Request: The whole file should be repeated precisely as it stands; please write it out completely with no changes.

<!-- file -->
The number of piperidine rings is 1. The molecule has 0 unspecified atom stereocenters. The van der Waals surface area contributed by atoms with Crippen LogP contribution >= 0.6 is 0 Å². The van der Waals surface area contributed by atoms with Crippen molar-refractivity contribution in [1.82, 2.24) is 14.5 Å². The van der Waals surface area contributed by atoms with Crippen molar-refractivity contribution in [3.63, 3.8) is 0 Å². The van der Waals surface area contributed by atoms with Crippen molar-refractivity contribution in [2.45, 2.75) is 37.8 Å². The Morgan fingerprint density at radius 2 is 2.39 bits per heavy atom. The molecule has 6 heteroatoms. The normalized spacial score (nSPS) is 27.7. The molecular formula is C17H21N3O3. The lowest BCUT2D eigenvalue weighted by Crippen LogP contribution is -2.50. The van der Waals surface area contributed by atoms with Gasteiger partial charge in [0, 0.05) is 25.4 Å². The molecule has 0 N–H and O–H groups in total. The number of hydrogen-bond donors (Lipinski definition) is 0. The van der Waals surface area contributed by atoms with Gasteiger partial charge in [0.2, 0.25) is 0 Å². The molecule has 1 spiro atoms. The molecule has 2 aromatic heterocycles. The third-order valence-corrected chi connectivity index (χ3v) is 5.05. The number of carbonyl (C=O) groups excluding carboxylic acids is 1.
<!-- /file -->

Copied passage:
The number of piperidine rings is 1. The molecule has 0 unspecified atom stereocenters. The van der Waals surface area contributed by atoms with Crippen LogP contribution >= 0.6 is 0 Å². The van der Waals surface area contributed by atoms with Crippen molar-refractivity contribution in [1.82, 2.24) is 14.5 Å². The van der Waals surface area contributed by atoms with Crippen molar-refractivity contribution in [3.63, 3.8) is 0 Å². The van der Waals surface area contributed by atoms with Crippen molar-refractivity contribution in [2.45, 2.75) is 37.8 Å². The Morgan fingerprint density at radius 2 is 2.39 bits per heavy atom. The molecule has 6 heteroatoms. The normalized spacial score (nSPS) is 27.7. The molecular formula is C17H21N3O3. The lowest BCUT2D eigenvalue weighted by Crippen LogP contribution is -2.50. The van der Waals surface area contributed by atoms with Gasteiger partial charge in [0, 0.05) is 25.4 Å². The molecule has 0 N–H and O–H groups in total. The number of hydrogen-bond donors (Lipinski definition) is 0. The van der Waals surface area contributed by atoms with Gasteiger partial charge in [0.2, 0.25) is 0 Å². The molecule has 1 spiro atoms. The molecule has 2 aromatic heterocycles. The third-order valence-corrected chi connectivity index (χ3v) is 5.05. The number of carbonyl (C=O) groups excluding carboxylic acids is 1.